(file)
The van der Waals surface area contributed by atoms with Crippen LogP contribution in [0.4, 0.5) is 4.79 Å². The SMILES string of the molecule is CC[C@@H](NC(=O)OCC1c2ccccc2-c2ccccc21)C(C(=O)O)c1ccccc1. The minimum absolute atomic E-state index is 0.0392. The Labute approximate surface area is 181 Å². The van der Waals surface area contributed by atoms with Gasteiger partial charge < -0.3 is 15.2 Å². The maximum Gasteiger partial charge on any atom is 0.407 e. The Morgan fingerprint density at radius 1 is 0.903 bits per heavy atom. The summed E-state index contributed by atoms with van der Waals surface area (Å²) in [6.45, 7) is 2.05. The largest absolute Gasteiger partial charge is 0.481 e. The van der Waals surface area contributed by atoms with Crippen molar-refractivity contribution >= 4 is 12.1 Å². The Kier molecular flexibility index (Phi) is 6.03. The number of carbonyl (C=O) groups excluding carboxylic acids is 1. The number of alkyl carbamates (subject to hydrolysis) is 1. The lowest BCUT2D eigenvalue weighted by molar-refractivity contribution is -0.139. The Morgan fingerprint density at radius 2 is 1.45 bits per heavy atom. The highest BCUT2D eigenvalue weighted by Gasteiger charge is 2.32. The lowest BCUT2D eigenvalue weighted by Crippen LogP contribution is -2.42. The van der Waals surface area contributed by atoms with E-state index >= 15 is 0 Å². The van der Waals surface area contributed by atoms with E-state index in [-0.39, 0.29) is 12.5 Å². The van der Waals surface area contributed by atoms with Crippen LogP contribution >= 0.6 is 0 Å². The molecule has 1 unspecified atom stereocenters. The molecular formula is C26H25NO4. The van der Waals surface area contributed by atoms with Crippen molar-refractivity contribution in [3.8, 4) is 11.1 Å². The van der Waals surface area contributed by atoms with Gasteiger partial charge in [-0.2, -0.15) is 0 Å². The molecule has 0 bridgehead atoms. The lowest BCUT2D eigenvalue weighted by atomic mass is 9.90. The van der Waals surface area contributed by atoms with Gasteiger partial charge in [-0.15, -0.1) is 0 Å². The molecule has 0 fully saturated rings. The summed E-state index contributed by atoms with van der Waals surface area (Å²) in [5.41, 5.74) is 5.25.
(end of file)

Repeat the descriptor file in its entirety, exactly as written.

The van der Waals surface area contributed by atoms with Crippen LogP contribution in [0.4, 0.5) is 4.79 Å². The SMILES string of the molecule is CC[C@@H](NC(=O)OCC1c2ccccc2-c2ccccc21)C(C(=O)O)c1ccccc1. The minimum absolute atomic E-state index is 0.0392. The Labute approximate surface area is 181 Å². The van der Waals surface area contributed by atoms with Gasteiger partial charge < -0.3 is 15.2 Å². The maximum Gasteiger partial charge on any atom is 0.407 e. The Morgan fingerprint density at radius 1 is 0.903 bits per heavy atom. The summed E-state index contributed by atoms with van der Waals surface area (Å²) in [6.45, 7) is 2.05. The largest absolute Gasteiger partial charge is 0.481 e. The van der Waals surface area contributed by atoms with Crippen molar-refractivity contribution >= 4 is 12.1 Å². The Kier molecular flexibility index (Phi) is 6.03. The number of carbonyl (C=O) groups excluding carboxylic acids is 1. The number of alkyl carbamates (subject to hydrolysis) is 1. The lowest BCUT2D eigenvalue weighted by molar-refractivity contribution is -0.139. The Morgan fingerprint density at radius 2 is 1.45 bits per heavy atom. The highest BCUT2D eigenvalue weighted by Gasteiger charge is 2.32. The lowest BCUT2D eigenvalue weighted by Crippen LogP contribution is -2.42. The van der Waals surface area contributed by atoms with E-state index >= 15 is 0 Å². The van der Waals surface area contributed by atoms with E-state index in [-0.39, 0.29) is 12.5 Å². The van der Waals surface area contributed by atoms with Crippen LogP contribution >= 0.6 is 0 Å². The molecule has 1 unspecified atom stereocenters. The molecular formula is C26H25NO4. The van der Waals surface area contributed by atoms with Crippen molar-refractivity contribution in [3.8, 4) is 11.1 Å². The van der Waals surface area contributed by atoms with Gasteiger partial charge in [-0.2, -0.15) is 0 Å². The molecule has 0 bridgehead atoms. The lowest BCUT2D eigenvalue weighted by atomic mass is 9.90. The van der Waals surface area contributed by atoms with Gasteiger partial charge in [-0.15, -0.1) is 0 Å². The molecule has 0 fully saturated rings. The summed E-state index contributed by atoms with van der Waals surface area (Å²) in [5.41, 5.74) is 5.25.